Unfortunately, some cats simply cannot live together peacefully. If youve exhausted your resources, time, and energy in the hopes of resolving aggression or fighting between your cats, it may be time to consider finding a new home for one of them or keeping them permanently separated.
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Change Your Cat’s Environment
Providing enriching experiences for your cat doesnt have to require a lot of time, effort, or money. And providing an enriching experience within their environment was the first step we took. One of the first suggestions Dr. Koski made was pheromones to help keep our cats chill. If you have a larger home, I recommend the starter set from Comfort Zone Multi-Cat.
It comes with three diffusers and six refills, which we needed with each cat on separate levels of the home. However, if you are in an apartment or smaller living space, you may not need multiple diffusers, in which case Feliways Multi-Cat Starter Kit is perfect.
Why Arent My Cats Getting Along
The reality is that oftentimes, even if your adult cat is friendly, they could have a difficult time getting acclimated to having a new kitten around. The adjustment is just as huge for the adult, older cat as it is for the young kitten. Treating both of your pets with understanding and patience will be useful in your journey ahead.
While younger kittens are frequently eager to make friends, adult cats are sometimes more standoffish and settled. As a result, there is sometimes conflict between the two. Older cats can even act out if they are distressed that there is a new addition to their family.
Sometimes they will hiss, stop eating, or even act depressed. If you are concerned about the health of your older cat â or your kitten â you should seek veterinary attention. Pawp has a team of vets who are available whenever you need them, wherever you need them, so you can get your questions answered as soon as possible.
Nevertheless, you might be confused why your older cat is hissing at a new addition to your family. Here are several reasons why your cats are having a difficult time getting along.
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How To Calm The Hissy Fit
The best way to handle a hissing cat is not to scold or stare down your cat, but rather to give him space and let him calm down. If a new animal in your home has triggered the behavior, keep them safely apart and carefully supervise interactions when the time comes.
If an unfamiliar guest has triggered the hissing, allow your cat to sniff the persons shoes so he can explore the new scent safely. Give your cat a little timeeventually, he should grow accustomed to visitors and may even start hanging out with the group.
Why Do Cats Hiss 7 Reasons For This Behavior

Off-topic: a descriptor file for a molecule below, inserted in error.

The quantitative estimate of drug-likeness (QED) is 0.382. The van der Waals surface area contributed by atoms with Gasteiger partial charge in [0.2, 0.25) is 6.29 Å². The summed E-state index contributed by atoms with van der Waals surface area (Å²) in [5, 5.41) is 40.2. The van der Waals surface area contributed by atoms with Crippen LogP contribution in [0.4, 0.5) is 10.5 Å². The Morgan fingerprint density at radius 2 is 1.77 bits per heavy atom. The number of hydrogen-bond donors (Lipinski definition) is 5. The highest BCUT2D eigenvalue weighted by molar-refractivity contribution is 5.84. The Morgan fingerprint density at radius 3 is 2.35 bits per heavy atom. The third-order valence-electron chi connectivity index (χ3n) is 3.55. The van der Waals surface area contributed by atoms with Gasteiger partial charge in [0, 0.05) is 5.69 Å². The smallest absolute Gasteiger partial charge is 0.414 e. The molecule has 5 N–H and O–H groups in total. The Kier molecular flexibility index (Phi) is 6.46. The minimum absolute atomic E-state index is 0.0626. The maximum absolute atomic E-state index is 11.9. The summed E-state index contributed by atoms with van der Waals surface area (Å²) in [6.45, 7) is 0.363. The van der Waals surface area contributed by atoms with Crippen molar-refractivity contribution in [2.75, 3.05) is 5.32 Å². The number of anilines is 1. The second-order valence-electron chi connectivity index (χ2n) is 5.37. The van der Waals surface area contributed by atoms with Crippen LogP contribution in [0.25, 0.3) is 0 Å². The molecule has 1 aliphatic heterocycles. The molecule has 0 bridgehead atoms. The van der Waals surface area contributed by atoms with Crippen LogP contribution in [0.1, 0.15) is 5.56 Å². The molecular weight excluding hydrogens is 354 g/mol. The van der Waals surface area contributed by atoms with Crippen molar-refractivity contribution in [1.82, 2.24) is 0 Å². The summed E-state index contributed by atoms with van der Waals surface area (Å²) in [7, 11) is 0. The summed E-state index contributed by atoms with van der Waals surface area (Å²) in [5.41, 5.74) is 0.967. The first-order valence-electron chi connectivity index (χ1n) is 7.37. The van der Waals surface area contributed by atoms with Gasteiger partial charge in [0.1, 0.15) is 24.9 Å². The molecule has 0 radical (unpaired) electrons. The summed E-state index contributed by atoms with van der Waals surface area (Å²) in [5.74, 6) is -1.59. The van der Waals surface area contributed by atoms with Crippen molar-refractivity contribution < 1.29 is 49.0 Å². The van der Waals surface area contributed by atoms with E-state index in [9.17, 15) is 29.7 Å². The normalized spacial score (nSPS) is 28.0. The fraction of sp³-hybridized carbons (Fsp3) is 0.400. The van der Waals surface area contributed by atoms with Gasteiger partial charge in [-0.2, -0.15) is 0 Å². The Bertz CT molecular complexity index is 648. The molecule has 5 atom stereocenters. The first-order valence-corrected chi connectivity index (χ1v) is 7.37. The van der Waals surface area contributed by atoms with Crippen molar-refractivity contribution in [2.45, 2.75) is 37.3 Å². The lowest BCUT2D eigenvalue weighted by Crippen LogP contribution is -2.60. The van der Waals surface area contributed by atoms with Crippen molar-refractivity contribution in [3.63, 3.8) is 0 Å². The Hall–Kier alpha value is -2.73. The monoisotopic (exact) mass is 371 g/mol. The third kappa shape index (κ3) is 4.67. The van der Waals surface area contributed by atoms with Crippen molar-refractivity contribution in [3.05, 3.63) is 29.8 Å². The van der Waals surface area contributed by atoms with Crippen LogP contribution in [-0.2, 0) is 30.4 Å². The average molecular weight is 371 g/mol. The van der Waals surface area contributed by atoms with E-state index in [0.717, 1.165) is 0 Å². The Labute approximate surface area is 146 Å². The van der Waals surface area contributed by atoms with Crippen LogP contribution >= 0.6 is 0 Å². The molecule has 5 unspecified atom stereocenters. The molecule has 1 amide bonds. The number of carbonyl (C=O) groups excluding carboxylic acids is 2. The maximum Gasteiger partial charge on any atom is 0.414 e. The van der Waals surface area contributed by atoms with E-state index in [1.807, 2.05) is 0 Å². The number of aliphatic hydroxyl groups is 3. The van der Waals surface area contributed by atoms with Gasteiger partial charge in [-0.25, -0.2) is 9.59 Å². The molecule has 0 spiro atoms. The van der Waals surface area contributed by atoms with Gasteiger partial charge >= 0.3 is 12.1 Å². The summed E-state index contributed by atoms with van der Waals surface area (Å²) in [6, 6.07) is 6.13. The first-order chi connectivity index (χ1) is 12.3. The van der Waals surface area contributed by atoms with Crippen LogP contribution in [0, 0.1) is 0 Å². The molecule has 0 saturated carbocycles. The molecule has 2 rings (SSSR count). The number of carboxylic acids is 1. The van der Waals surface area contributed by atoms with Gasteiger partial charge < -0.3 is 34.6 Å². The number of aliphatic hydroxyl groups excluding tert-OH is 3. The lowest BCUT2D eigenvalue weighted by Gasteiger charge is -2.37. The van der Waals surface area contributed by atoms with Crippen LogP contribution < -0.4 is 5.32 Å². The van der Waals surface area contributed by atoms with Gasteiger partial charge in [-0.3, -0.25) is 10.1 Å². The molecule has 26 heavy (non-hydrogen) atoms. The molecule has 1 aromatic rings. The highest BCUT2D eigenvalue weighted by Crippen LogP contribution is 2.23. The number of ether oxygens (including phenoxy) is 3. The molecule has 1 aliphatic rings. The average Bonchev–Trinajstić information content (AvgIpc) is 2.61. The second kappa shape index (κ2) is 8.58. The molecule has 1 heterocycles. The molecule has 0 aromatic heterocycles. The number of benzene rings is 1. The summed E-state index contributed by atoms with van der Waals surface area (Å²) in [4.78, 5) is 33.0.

It often takes us by surprise when a cat, whether it be ours or someone elses, hisses at us. Contrary to popular belief, this isnt usually a sign of aggression or hatred towards you. Rather, it is fear that makes them hiss. Hissing is completely normal behavior and something that even big cats do. Domestic cats have several different reasons that lead to this behavior. Mostly, it is a way of communicating that they feel threatened. So, what are some of the reasons that your cat might hiss? Lets take an in-depth look at some of the main situations that lead to this behavior.
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What Does It Mean When Cats Growl At Each Other
Growling is another sound cats make when they are angry or want to scare off a potential threat. Kittens, as well as older cats, may growl when cornered. They’ll hunch their body and puff out their tail and the rest of their fur. A low-pitched growl is usually a warning, telling the threat it needs to back off.
Why Do Cats Hiss And Growl At Each Other
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Many cat owners will see the uglier side of their pet when it crosses paths with another cat. Often this will occur when a new cat is adopted into the family.
Even if an introduction goes very well and the proper steps are followed, most likely there will be hissing and growling. Hisses, growls, gentle swats, pinned ears, and other clearly upset behavior is a cat communicating distress or aggression.
While canines have evolved to be social creatures, cats have evolved to be, mostly, solitary creatures. Making friends can be difficult, and keeping them can be a challenge as well.
Although cats have a natural inclination toward solitude, early socialization to other cats, humans, dogs, and others can make a huge impact on their future ability to be social. If the cat is not used to other animals, a new cat is a break from daily routine and environment.
This is a disruption and, potentially, a threat.
But why do cats hiss and growl at each other? Mainly, it is a warning. If a cat feels threatened, it will begin to hiss and growl, accompanied by puffed fur, arched back, and sometimes crazy tail posture.
Another cat is an unknown, and unknowns are scary. Although, hissing and growling are not always so harsh and can be translated as a cat simply asking for more space.
Summary of todays article:
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How Do Cats Hiss
The hiss is created when the cat forces a burst of air out through her arched tongue. If your face is close enough to the cat when she hisses, you can actually feel the air being shot out through her mouth . She will pull her lips back as well and the ear position will be flattened against the head. Additional body posture typically accompanying the hiss includes arched back with piloerection of haircoat.